Nebraskans are nice and polite, not effusively so, but they are real sticklers for propriety and the rules. My bladder on the point of bursting by the time I reach the Comfort Inn, I dash through the lobby to the men’s room before checking in. The woman behind the desk – no doubt a descendant of Oregon Trail emigrants and hard-working Nebraska farmers – gives me a shocked look. And even though I check in as politely as possible, I have started off on the wrong foot, and I get a sharp look of distrust whenever I pass through the lobby.

Since I have a couple of hours before dinnertime, I decide to visit the Scotts Bluff National Monument rather than wait until Day Three as I had planned. After consulting a very confusing city map, I find and follow a street called Old Oregon Trail through a residential area. Seeing the siltstone and volcanic ash bluffs rearing up directly ahead beyond the city, I know I’m on the right road. Excited, I want to push it to 30 or even 35 on the 25 mph street. But – and this is a huge adjustment for a Massachusetts/Cape Cod driver used to adding at least 10 mph to any speed limit – the young dude in the pickup truck in front of me will not go 26. I conclude it’s just this guy – but, no. Next it’s a 35 mph limit, and the vehicle ahead of me, driven by the type of driver on Cape Cod who tailgates you as you drive 45 on a 35 mph road and then speeds past you, mouthing “Fuck you,” will not go 36! It is a most uncanny experience. But figuring the Nebraskans know something I don’t know about the stringency of the local police, I make the titanic effort to drive like a Nebraskan.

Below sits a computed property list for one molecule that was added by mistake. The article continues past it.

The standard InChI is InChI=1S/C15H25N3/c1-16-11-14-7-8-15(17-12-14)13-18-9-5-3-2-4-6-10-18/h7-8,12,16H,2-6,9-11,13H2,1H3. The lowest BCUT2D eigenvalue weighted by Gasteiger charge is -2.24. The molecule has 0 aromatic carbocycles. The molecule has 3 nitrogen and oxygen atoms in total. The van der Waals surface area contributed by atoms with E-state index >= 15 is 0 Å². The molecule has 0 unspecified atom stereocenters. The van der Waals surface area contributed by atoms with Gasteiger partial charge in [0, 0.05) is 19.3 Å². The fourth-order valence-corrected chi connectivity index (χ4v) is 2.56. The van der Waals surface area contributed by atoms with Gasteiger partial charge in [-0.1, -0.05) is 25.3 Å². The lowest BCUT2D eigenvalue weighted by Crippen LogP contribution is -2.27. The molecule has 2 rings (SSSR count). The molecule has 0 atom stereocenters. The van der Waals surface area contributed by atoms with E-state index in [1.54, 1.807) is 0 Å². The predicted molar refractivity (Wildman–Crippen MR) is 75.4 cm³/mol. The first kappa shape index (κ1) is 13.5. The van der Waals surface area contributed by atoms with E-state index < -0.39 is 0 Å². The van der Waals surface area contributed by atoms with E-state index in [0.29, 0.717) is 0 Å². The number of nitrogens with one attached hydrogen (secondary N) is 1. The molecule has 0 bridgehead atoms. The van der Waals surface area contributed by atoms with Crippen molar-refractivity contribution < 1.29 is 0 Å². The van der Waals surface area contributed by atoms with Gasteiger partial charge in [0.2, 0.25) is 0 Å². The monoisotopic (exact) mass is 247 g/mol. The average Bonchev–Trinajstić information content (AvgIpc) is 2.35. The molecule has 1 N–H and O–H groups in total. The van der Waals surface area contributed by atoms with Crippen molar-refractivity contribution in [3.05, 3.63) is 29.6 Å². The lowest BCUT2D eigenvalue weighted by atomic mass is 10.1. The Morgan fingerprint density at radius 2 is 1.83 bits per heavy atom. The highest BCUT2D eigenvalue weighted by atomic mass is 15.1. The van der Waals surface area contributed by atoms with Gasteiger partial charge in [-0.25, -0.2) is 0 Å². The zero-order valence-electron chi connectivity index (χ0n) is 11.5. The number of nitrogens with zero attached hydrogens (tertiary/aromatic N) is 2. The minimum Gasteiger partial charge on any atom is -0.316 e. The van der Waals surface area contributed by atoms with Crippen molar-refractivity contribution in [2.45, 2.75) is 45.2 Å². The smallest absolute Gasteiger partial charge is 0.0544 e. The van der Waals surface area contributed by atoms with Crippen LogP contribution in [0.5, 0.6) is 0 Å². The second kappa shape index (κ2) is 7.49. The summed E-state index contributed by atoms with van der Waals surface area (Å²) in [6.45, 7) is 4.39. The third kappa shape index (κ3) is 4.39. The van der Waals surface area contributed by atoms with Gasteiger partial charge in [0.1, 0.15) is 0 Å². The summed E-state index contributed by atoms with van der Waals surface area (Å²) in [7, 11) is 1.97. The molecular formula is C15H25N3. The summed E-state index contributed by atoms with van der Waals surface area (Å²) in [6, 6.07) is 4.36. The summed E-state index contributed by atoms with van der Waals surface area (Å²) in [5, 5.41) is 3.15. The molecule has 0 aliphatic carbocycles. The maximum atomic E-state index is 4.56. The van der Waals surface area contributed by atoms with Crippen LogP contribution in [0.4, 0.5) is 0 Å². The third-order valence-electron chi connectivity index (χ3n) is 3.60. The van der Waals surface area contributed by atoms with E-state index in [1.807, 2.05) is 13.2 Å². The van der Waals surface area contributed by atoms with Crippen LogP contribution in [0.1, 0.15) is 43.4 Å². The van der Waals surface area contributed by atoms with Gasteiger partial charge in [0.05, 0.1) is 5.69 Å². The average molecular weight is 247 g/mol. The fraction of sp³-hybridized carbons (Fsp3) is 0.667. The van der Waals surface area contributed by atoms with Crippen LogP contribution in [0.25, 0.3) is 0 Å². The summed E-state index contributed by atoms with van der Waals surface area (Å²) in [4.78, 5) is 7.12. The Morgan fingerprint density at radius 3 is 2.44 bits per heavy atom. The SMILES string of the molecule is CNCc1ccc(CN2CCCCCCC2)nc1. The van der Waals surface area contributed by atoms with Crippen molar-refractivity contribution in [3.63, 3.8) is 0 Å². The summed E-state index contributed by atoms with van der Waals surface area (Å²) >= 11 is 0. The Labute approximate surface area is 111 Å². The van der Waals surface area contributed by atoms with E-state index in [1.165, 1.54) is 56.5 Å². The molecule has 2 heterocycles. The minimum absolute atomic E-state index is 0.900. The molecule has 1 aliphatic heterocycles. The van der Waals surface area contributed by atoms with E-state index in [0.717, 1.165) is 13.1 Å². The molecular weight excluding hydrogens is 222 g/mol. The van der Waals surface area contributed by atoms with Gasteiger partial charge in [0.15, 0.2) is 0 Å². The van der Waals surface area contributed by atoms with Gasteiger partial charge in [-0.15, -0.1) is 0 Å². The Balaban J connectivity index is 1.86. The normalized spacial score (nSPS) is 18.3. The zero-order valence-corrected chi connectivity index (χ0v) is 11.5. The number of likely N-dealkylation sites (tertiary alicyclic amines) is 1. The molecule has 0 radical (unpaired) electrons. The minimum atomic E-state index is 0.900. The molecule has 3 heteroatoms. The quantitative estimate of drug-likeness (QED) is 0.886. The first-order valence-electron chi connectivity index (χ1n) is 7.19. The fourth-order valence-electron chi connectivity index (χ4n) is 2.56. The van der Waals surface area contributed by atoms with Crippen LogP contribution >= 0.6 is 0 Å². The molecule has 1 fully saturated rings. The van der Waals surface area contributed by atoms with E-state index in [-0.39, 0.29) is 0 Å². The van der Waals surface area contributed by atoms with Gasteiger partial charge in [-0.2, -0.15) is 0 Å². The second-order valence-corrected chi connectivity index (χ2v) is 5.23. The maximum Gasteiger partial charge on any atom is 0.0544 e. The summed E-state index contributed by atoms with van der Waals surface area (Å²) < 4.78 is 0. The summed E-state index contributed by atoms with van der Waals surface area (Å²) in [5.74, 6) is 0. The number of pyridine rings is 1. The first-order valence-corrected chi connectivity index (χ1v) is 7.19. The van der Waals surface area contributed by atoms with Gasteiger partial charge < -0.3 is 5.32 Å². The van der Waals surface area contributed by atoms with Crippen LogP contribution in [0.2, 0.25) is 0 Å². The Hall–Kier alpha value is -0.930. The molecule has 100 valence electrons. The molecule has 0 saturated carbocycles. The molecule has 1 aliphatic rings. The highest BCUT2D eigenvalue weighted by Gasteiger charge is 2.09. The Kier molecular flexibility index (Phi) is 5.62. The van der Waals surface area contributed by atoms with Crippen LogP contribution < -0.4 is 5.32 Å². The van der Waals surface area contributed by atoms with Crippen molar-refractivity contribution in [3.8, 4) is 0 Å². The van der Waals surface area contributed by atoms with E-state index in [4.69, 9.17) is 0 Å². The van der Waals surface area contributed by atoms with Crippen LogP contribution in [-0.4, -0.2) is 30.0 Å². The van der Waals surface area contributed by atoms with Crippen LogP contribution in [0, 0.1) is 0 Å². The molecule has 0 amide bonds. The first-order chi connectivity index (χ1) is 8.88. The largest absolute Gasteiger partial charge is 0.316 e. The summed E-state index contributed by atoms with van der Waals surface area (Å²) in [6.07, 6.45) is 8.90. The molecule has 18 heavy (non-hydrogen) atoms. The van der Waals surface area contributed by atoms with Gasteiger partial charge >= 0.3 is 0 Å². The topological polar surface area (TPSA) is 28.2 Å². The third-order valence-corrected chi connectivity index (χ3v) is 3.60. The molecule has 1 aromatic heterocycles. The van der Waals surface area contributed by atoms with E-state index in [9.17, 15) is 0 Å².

Scotts Bluff National Monument is a much bigger attraction than I had expected, and a highlight of the trip. The road follows the old Oregon Trail up a pass through jutting bluffs, and you stop at a very sprucely kept Visitor’s Center with an intelligent museum and wonderfully kept grounds where you can stroll past old emigrants’ wagons. A road winds up the side of the largest bluff, passing through two tunnels, and takes you to the top where you can follow hiking trails to the brink of the cliffs and see views of the land crossed by the wagon trains coming from the east, the North Platte River down below, and the way west to Wyoming and the ascent of South Pass.

Movie viewing in Rapid City was slim pickings. I had to settle on the final action in David Fincher’s Alien3. I remember when it came out. I went to the theater hours ahead of time, expecting Aliens-lines, but hardly anyone went to see it opening night, or any night. I was so disappointed by that movie. Now it’s kind of fun to watch. Wow, those aliens – no matter what movie they’re in – are so awesome – so outlandishly creepy and inexorably vicious. And they don’t even have a name! Aliens. They’re just Aliens. I love how skinhead Ripley becomes a Christ figure. Arms flung out – crucified by fire.

My night at the Comfort Inn in Scottsbluff, I switch between The Transporter and that silly dragon movie with Dennis Quaid. Then I hit paydirt on TCM. Overlord (1975), directed by Stuart Cooper, has just been introduced. I’ve always wanted to see this – and I get to see the whole thing, no commercials.

Overlord is a simple but stunningly powerful anti-war film set during World War II, about a refined English lad who is called up for service in 1944, just in time to be trained for Operation Overlord: the Invasion of Normandy. Innocently practical about getting ready to leave home, Tom makes sure to get the copy of David Copperfield he loaned to a friend. With his fine but mischievous features, Brian Stirner as Tom looks like a cross between James Franco and James McAvoy. What follows is elemental. He goes off to training camp. He is trained. He meets a young woman at a dance. He kisses her. He goes off to war, convinced he will be killed outright.